-It's such a simple question.
So I was sort of thinking, "Well, what's all the fuss about?"
-I mean, you know...
I mean, do I kill myself or not? And...
t didn't sort of hit home until well through the run,
when I suddenly thought the calmness of that soliloquy,
the self control of that soliloquy, which is unlike the other ones,
is part of that concentration of energy and if you get it right,
you can feel it, feel the energy of the theatre concentrating to a point...
You can feel that they're hearing it for the first time.
-Which would be the real achievement.
-That's the prize.
He doesn't know what to say. 'To be or not to be?' and, you see,
he has to find it right at that moment.
-That might be all he'd say...
-That's the question.
If you pause too long, as I did once, and there was a person sitting,
-a little old lady and her...
-..father, her husband sitting right...
-Did he prompt you?
I came up right next to him in my pyjamas, tearful and crying.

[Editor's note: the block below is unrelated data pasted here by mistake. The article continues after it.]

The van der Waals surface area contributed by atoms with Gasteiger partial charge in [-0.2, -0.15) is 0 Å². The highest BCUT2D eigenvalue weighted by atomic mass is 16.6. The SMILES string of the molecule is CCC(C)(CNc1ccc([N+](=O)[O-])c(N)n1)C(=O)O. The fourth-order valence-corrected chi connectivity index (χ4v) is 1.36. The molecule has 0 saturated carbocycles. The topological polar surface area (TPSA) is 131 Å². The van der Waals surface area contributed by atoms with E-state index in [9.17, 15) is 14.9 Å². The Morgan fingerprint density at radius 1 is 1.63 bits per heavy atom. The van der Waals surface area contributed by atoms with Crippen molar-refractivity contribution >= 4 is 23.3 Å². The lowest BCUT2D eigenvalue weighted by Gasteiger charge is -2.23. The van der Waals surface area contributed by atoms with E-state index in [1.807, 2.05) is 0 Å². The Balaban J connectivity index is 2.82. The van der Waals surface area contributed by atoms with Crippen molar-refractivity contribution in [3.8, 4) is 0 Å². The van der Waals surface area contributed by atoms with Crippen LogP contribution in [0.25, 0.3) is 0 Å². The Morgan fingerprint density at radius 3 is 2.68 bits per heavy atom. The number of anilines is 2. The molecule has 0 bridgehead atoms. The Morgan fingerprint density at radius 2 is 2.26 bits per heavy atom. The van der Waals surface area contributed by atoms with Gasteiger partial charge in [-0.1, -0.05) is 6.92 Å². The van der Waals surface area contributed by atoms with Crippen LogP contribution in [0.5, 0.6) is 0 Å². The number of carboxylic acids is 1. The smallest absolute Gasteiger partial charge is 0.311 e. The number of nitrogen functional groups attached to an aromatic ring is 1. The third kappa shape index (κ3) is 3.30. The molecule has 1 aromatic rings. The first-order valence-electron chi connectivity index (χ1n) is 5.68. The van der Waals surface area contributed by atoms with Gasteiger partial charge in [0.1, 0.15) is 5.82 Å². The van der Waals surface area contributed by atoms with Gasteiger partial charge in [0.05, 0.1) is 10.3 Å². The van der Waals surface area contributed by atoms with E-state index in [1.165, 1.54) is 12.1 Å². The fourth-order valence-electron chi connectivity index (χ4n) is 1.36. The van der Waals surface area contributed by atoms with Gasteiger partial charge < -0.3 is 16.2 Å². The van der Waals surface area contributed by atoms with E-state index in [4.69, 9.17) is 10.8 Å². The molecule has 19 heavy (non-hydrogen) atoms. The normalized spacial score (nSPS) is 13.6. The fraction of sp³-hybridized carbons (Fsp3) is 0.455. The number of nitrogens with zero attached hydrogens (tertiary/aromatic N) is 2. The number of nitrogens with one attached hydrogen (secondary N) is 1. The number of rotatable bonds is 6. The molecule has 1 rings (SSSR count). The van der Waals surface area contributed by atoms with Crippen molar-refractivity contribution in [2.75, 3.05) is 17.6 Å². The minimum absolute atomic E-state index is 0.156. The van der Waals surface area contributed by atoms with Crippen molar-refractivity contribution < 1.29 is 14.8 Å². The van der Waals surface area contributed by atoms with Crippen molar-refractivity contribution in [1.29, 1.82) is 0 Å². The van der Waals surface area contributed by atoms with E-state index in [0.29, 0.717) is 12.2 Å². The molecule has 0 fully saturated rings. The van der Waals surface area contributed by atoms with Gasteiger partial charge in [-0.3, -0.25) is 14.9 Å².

I said, "To be or not to be?"
And then I thought for a moment, you know, what does that mean?
-And she's turned to her husband and said, "That is the question!"
-That's very touching.
And he woke up, I think, and...
-so everyone heard it and laughed a bit.
-But I was able to say, "That IS the question".
-Oh, right, you...sort of joined in her thing, yeah.
-You affirmed her...
-That IS the question.
-That is, yeah.
-You're right. It was a wonderful moment, actually.
-"That IS the question".
Bloody constraint, for if you hide the crown,
even in your hearts, there will he rake for it.
Therefore in fierce...
Of course, most of Shakespeare's language is not as simple as
"To be or not to be" and many people are, alas, put off for good.
..that, if requiring fail, he will compel.
This is his claim, his threatening and my message.
What is your feeling about Shakespearian language?
Have you always found it a simple matter to engage with the verse?
Sometimes it's difficult, it does take a bit of unpicking in terms of just meaning sometimes.
Well, I get sometimes very upset, the way he's caned
-and then people say, "Well, his language". The language?!
He has invented our language! He is so ultra modern...
-He's so accessible. There is a power in the verse, you know...
"O for a muse of fire that would ascend the brightest heaven in invention, a kingdom for a stage,
-"princes to act and monarchs to behold the swelling scene..."
-The swelling scene.